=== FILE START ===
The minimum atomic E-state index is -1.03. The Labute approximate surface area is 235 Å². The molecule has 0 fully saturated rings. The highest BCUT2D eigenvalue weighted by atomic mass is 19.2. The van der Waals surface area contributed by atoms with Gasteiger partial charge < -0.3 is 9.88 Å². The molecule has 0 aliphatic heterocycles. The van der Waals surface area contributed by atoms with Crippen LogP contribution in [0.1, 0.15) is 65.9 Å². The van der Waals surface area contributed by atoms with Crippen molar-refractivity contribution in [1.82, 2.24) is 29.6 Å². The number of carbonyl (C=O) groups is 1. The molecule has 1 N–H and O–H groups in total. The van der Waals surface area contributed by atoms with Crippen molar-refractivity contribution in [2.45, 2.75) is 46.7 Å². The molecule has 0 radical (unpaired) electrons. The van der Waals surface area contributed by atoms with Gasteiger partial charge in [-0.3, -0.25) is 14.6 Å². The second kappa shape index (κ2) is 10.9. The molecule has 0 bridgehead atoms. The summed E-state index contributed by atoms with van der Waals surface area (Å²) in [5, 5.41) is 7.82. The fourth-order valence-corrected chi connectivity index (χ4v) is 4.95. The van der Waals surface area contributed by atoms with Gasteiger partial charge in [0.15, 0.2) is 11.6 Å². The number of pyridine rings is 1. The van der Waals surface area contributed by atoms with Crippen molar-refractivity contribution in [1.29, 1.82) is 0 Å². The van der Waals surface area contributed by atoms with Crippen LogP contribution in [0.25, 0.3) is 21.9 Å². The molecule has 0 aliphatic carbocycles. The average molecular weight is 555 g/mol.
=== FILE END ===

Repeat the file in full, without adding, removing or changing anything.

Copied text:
The minimum atomic E-state index is -1.03. The Labute approximate surface area is 235 Å². The molecule has 0 fully saturated rings. The highest BCUT2D eigenvalue weighted by atomic mass is 19.2. The van der Waals surface area contributed by atoms with Gasteiger partial charge < -0.3 is 9.88 Å². The molecule has 0 aliphatic heterocycles. The van der Waals surface area contributed by atoms with Crippen LogP contribution in [0.1, 0.15) is 65.9 Å². The van der Waals surface area contributed by atoms with Crippen molar-refractivity contribution in [1.82, 2.24) is 29.6 Å². The number of carbonyl (C=O) groups is 1. The molecule has 1 N–H and O–H groups in total. The van der Waals surface area contributed by atoms with Crippen molar-refractivity contribution in [2.45, 2.75) is 46.7 Å². The molecule has 0 radical (unpaired) electrons. The van der Waals surface area contributed by atoms with Gasteiger partial charge in [-0.3, -0.25) is 14.6 Å². The second kappa shape index (κ2) is 10.9. The molecule has 0 bridgehead atoms. The summed E-state index contributed by atoms with van der Waals surface area (Å²) in [5, 5.41) is 7.82. The fourth-order valence-corrected chi connectivity index (χ4v) is 4.95. The van der Waals surface area contributed by atoms with Gasteiger partial charge in [0.15, 0.2) is 11.6 Å². The number of pyridine rings is 1. The van der Waals surface area contributed by atoms with Crippen molar-refractivity contribution in [1.29, 1.82) is 0 Å². The van der Waals surface area contributed by atoms with Crippen LogP contribution in [0.25, 0.3) is 21.9 Å². The molecule has 0 aliphatic carbocycles. The average molecular weight is 555 g/mol.